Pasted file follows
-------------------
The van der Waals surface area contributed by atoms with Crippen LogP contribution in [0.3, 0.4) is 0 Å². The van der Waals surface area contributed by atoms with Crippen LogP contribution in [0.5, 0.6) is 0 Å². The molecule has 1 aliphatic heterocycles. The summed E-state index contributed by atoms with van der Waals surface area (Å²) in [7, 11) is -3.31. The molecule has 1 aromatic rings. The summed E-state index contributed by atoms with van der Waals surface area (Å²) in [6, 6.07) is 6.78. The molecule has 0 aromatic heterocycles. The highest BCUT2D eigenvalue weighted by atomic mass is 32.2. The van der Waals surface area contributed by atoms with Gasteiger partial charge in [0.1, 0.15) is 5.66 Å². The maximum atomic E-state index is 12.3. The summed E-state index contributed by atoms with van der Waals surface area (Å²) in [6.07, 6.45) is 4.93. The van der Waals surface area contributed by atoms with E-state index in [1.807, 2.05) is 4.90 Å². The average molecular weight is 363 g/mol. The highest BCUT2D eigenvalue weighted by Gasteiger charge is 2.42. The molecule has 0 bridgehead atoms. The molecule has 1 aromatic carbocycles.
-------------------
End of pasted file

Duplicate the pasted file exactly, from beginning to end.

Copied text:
The van der Waals surface area contributed by atoms with Crippen LogP contribution in [0.3, 0.4) is 0 Å². The van der Waals surface area contributed by atoms with Crippen LogP contribution in [0.5, 0.6) is 0 Å². The molecule has 1 aliphatic heterocycles. The summed E-state index contributed by atoms with van der Waals surface area (Å²) in [7, 11) is -3.31. The molecule has 1 aromatic rings. The summed E-state index contributed by atoms with van der Waals surface area (Å²) in [6, 6.07) is 6.78. The molecule has 0 aromatic heterocycles. The highest BCUT2D eigenvalue weighted by atomic mass is 32.2. The van der Waals surface area contributed by atoms with Gasteiger partial charge in [0.1, 0.15) is 5.66 Å². The maximum atomic E-state index is 12.3. The summed E-state index contributed by atoms with van der Waals surface area (Å²) in [6.07, 6.45) is 4.93. The van der Waals surface area contributed by atoms with E-state index in [1.807, 2.05) is 4.90 Å². The average molecular weight is 363 g/mol. The highest BCUT2D eigenvalue weighted by Gasteiger charge is 2.42. The molecule has 0 bridgehead atoms. The molecule has 1 aromatic carbocycles.